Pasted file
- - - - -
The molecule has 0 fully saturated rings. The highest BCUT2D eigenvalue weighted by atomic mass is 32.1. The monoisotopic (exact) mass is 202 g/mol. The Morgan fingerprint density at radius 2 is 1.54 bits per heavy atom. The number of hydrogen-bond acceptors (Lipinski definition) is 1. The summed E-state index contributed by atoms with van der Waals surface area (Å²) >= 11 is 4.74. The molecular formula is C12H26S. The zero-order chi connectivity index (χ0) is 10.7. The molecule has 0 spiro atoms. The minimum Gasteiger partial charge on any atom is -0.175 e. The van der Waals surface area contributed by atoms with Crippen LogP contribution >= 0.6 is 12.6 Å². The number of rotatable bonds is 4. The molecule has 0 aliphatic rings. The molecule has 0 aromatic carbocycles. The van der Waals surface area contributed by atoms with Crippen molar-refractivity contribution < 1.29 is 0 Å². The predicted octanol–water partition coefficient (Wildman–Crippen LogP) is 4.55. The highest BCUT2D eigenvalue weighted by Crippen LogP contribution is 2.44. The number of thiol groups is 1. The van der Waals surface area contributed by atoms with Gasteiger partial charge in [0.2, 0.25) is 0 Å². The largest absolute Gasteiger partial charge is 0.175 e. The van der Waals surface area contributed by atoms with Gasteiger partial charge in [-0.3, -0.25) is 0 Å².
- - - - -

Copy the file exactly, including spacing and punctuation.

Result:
The molecule has 0 fully saturated rings. The highest BCUT2D eigenvalue weighted by atomic mass is 32.1. The monoisotopic (exact) mass is 202 g/mol. The Morgan fingerprint density at radius 2 is 1.54 bits per heavy atom. The number of hydrogen-bond acceptors (Lipinski definition) is 1. The summed E-state index contributed by atoms with van der Waals surface area (Å²) >= 11 is 4.74. The molecular formula is C12H26S. The zero-order chi connectivity index (χ0) is 10.7. The molecule has 0 spiro atoms. The minimum Gasteiger partial charge on any atom is -0.175 e. The van der Waals surface area contributed by atoms with Crippen LogP contribution >= 0.6 is 12.6 Å². The number of rotatable bonds is 4. The molecule has 0 aliphatic rings. The molecule has 0 aromatic carbocycles. The van der Waals surface area contributed by atoms with Crippen molar-refractivity contribution < 1.29 is 0 Å². The predicted octanol–water partition coefficient (Wildman–Crippen LogP) is 4.55. The highest BCUT2D eigenvalue weighted by Crippen LogP contribution is 2.44. The number of thiol groups is 1. The van der Waals surface area contributed by atoms with Gasteiger partial charge in [0.2, 0.25) is 0 Å². The largest absolute Gasteiger partial charge is 0.175 e. The van der Waals surface area contributed by atoms with Gasteiger partial charge in [-0.3, -0.25) is 0 Å².